Residencies of Gods

  1. Bangkok Connection
  2. Thai Election Kicks Off
  3. Mochit 2
  4. Bangkok Express
  5. Rayong Birds
  6. Talad Thep Chinda
  7. 9 Days in the Kingdom
  8. FAT Festival
  9. FAT Concert
  10. Sticky Tuk Tuk
  11. Birthday Merit
  12. Feed the Fish
  13. Moonlight with DH
  14. Patpong for the King
  15. Paul’s Birthday
  16. Step – Stylish Nonsense
  17. Trading Buddhas
  18. Grand Palace
  19. The Unstoppable Samak
  20. Likay Portraits
  21. Vanishing Marshland
  22. Talk to the Other Side
  23. Bangkok Daybreak
  24. Residencies of Gods
  25. 10 Years Tom Yum Goong Disease
  26. Demolishing Old House
  27. Constructing Bangkok
  28. Not Far from Home
  29. The Lost Three Gems in the City of Gods
  30. Mochit 2 Revisit
  31. Mobility of Faith
  32. Home Song Satellite
  33. Lost in Transportation
  34. Go with the Flow
  35. Error Ferris Wheel
  36. Thailand Random Symmetry
  37. Day and Night at Siam Square
  38. Trap Doors
Grand Parents, the Housekeepers

There are always rooms for gods no matter how crowded Bangkok is. Habitats of gods and spirits can be anywhere in any forms: elaborate shrines, old spirits houses, or even temporary set ups. They show how people spiritually relate to the lands and the offerings reflect the strong bonds between the both worlds, convenient ways to comfort their souls.

The Trinity at Central World Plaza
Still Dancers of Brahma
Spirit House Junction
Breakfast for the Souls
Fumy Spirit
Mother of Earth
The Shrine of Lion God
Plastic Devotion
Remain of the Belief
Broken Offers
Tree House Spirit
Sneaking through the Spirit

2 thoughts on “Residencies of Gods”

  1. You have wonderful photos. I am a restaurant manager, but I am a photographer also, and I have been blessed with two visits to Thailand. My first visit was in 1992, and I was able to visit again in 1997. I fell in love with the kingdom, even though I only experienced Bangkok and an island known as Kho Phra Thong and some places in between. I plan on going back to Thailand next year on a mission to collect images of Thai spirit houses that would display a greater range of diversity for different regions, communities, families, etc. In North America, some Native Americans do not want photos taken of themselves. I want to be respectful of all the Thai people, and their spirits. I would like to know what I should and should not photograph.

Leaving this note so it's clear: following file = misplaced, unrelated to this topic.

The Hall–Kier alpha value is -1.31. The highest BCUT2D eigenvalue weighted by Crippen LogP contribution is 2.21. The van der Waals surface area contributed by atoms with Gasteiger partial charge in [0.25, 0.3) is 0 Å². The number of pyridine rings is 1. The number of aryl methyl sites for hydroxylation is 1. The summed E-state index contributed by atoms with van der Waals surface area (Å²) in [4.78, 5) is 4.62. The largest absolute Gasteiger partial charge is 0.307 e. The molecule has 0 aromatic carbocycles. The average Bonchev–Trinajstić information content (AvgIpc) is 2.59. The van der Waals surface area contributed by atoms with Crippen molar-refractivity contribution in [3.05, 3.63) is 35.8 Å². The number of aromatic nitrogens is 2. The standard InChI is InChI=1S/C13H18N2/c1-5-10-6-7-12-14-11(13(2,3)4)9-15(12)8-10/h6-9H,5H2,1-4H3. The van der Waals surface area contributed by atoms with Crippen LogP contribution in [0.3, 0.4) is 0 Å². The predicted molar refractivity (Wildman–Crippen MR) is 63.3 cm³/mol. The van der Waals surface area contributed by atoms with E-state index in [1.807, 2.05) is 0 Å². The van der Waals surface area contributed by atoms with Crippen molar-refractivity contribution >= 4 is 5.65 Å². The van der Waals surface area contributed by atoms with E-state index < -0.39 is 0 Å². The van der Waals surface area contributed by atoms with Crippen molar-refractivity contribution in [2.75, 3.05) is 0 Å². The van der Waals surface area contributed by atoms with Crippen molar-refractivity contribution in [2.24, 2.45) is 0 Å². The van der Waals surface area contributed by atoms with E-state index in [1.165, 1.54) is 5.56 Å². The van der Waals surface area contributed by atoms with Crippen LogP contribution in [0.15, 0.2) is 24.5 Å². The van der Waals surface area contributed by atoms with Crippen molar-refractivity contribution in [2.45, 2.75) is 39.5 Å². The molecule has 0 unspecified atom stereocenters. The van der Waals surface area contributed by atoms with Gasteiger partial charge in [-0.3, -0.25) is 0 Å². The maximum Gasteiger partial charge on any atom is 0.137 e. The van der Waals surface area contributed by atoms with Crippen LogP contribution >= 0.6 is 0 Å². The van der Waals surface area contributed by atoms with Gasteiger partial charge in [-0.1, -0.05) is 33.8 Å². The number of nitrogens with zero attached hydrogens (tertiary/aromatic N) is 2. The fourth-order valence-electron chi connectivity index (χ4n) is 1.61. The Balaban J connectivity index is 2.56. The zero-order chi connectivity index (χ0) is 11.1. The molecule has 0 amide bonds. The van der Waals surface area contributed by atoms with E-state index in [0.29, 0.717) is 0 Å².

Thank you,

    Josiah (Arkansas, USA)

  2. Hi Josiah,

    Thank you for your visit to this site. Thailand trip was a big event for me last year. Most of the time I stayed in Bangkok even though there were a lot stories I can pick from.

    I find that Thais are not really fuzzy of being photographed. I’m sure they are happy to pose some picture for you. For the religion places, only indoor in a shrine or a temple that are restricted to cameras. Respect is the key to rid of your anxiety. I always Wai to the place when I approach the area. That way you show your regards physically and spiritually.

    It’s be interesting what you’ll get from the trip. Good luck. Do you have some images to share to world?

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